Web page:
We had some time before the ship was to leave, so we went to the Windjammer restaurant and chowed down. The fare at the Windjammer is good. Not great, but good, and plentiful.

As with all cruises, we had to endure the icky Muster Drill as we left Vancouver. We were mashed together on the deck, clad in those uncomfortable sticky orange life vests. Then it was over and the fun began. We stood on our balcony and watched Vancouver go by. I had purchased a map and it was fun to hold it up and compare it to the passing scenery such as Stanley Park and Lions’ Gate Bridge. We sailed an hour late, at 6 p.m. rather than 5, due to late- arriving passengers.

The entire lobby area next to the stairs was full of luggage as the stewards desperately tried to unite passengers with their bags. We received three of our four bags by 5 p.m. and got the last one shortly thereafter. I was very relieved to see the bags! (Others were not so lucky. We met one fellow, Jim, whose baggage did not arrive. Jim was given $200 in ship credit to buy T-shirts and a hat and was given a free tux rental for the formal night, which was the second night. The ship laundered his one set of clothes each night. He received his bags two days later in Ketchikan. We also met a woman who NEVER received her bags. They were left behind in Seattle. She said that she asked the purser’s office every single day about her bags, but never got them. She received a small allowance for ship apparel and bought some underwear in Ketchikan. The ship gave her a gown to wear for formal night and some shoes, which were too big for her. She gave the gown and shoes back after using them. She had a good attitude, saying ‘At least laundry won’t be difficult when I get home’! I can’t imagine not having my bags. That would be awful. Both these people had the foresight to bring carry-ons with some clothing and their medications, etc., or they really would have been in trouble.)

Exhausted from starting off so early that morning, we napped until it was time to get ready for the 7 p.m. show for 2nd seating dinner guests. RCL differed from Carnival in that our show was usually at 7 p.m., BEFORE dinner, rather than after dinner at 10:30-10:45 p.m. This proved to be both good and bad. The good part was I didn’t usually sleep through the show. What was also good was that the show was never crowded, because lots of people failed to show up! One time I walked by the 1st seating show (which occurred during our dinner time) and saw that the place was PACKED.

The bad part was that it was often hard to get to a 7 p.m. show, particularly during port days. One night we missed the show because our tour didn’t get back until after 8 p.m.

The show was in the Masquerade Theater, which gets an A+ from us. It features comfortable individual seats with built-in cup holders in the armrests, not benches like on Carnival with annoying little tables that impede traffic and bump your shins as you move around. Even better, there were no pillars to block sight lines. Both the Carnival Elation and Ecstasy had huge pillars that blocked sight lines of half the theater, it seemed!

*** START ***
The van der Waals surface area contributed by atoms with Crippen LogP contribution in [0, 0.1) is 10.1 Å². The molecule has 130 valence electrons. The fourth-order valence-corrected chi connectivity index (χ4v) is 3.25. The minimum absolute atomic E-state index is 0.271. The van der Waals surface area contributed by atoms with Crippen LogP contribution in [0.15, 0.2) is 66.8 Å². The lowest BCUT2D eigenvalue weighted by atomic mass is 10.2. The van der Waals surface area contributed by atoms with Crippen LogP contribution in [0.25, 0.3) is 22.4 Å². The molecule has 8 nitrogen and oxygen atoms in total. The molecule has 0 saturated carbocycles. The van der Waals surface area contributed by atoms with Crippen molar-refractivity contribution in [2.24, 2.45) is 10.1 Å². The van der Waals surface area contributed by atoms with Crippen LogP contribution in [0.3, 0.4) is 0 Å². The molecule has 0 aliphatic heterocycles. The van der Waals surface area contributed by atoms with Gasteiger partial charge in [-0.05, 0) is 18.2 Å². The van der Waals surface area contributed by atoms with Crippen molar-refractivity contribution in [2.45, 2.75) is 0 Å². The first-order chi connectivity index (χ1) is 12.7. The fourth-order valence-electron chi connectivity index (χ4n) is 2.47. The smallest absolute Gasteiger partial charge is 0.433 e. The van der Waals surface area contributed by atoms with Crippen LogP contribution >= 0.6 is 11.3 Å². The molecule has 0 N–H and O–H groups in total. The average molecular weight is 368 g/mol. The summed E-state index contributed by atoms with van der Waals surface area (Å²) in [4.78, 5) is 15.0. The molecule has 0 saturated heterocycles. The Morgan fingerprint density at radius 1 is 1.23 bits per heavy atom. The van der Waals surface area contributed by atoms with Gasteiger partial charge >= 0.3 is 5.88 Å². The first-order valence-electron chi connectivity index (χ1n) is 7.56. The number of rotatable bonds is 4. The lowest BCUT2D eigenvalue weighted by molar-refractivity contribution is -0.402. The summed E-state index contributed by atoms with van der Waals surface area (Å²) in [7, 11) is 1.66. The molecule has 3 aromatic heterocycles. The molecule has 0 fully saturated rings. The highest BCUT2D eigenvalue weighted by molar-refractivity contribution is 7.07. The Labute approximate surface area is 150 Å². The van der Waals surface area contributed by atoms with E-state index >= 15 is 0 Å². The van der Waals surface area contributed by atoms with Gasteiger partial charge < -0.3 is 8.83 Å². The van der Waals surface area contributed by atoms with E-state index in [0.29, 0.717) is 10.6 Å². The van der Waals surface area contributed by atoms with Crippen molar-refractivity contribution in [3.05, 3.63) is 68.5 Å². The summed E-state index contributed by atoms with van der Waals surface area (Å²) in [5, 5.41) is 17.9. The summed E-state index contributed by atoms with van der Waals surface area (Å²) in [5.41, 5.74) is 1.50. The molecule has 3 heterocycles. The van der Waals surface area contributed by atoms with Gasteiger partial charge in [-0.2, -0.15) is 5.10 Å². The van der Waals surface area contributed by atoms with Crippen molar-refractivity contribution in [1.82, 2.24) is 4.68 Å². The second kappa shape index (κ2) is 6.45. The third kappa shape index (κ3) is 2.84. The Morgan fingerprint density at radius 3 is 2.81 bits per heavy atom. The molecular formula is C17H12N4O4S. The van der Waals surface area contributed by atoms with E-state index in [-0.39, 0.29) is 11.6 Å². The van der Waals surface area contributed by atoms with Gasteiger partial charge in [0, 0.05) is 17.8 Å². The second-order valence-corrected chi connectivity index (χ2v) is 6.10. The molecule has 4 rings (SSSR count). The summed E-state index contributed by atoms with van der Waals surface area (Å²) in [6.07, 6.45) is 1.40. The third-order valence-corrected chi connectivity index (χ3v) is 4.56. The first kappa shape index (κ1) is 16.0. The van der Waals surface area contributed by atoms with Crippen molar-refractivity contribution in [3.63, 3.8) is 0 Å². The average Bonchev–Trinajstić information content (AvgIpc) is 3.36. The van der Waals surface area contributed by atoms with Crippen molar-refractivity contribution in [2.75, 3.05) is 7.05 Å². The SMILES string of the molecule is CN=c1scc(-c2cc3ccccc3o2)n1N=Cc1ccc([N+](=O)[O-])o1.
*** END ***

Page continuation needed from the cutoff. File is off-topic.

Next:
My husband pointed out that the individual seats eliminated the constant problem we encountered on Carnival: people hogging the benches, taking up more than one place per person, and “saving” large areas for family or friends (despite a stated ‘no saving seats’ policy).

We were always able to get seats right up close, probably due to the 7 p.m. seating. Another good thing is the Vision does not hold ‘Bingo’ in the theater just before shows, like Carnival did. On Carnival, if you don’t attend Bingo, you don’t get a good seat for the shows. It was almost like they forced you to do Bingo if you wanted a decent seat. (Bingo on the Vision was done in One Enchanted Evening, a nightclub.)

The show: The cruise director, Parker opened it. He was nice enough but really didn’t exude much charisma. Other cruise directors had a lot more showmanship-charisma. First there was a preview of shows to come. The main event was a couple called ‘Los Diablos Gauchos’ who did bolero tricks and used a passenger as a dupe. It was entertaining and quite amusing.

After the show: Dinner at 8:30. We had been assigned to Table 97. When we arrived, we found the table full except for one seat! Obviously there was a mistake someplace. We reported the problem to a waiter, who found the Matire d’ who took Greg’s SeaPass card and disappeared. We waited a bit anxiously until he returned and escorted us to a larger table, Table 102, right next to the window (Yay! The old table was not next to a window.) We were very pleased to find our tablemates quite likeable. There were three other couples: Linda and Caroline from Georgia, Walter and Daphne from Maine, and Kim and Humberto, “youngsters” from Miami relocating to Chicago. We became fast friends with them all immediately and each night, the eight of us were just about the last to leave the dining room. We didn’t want to part! Toward the end of the cruise, we’d meet up with our tablemates in either the casino or the bars and hang out all night together.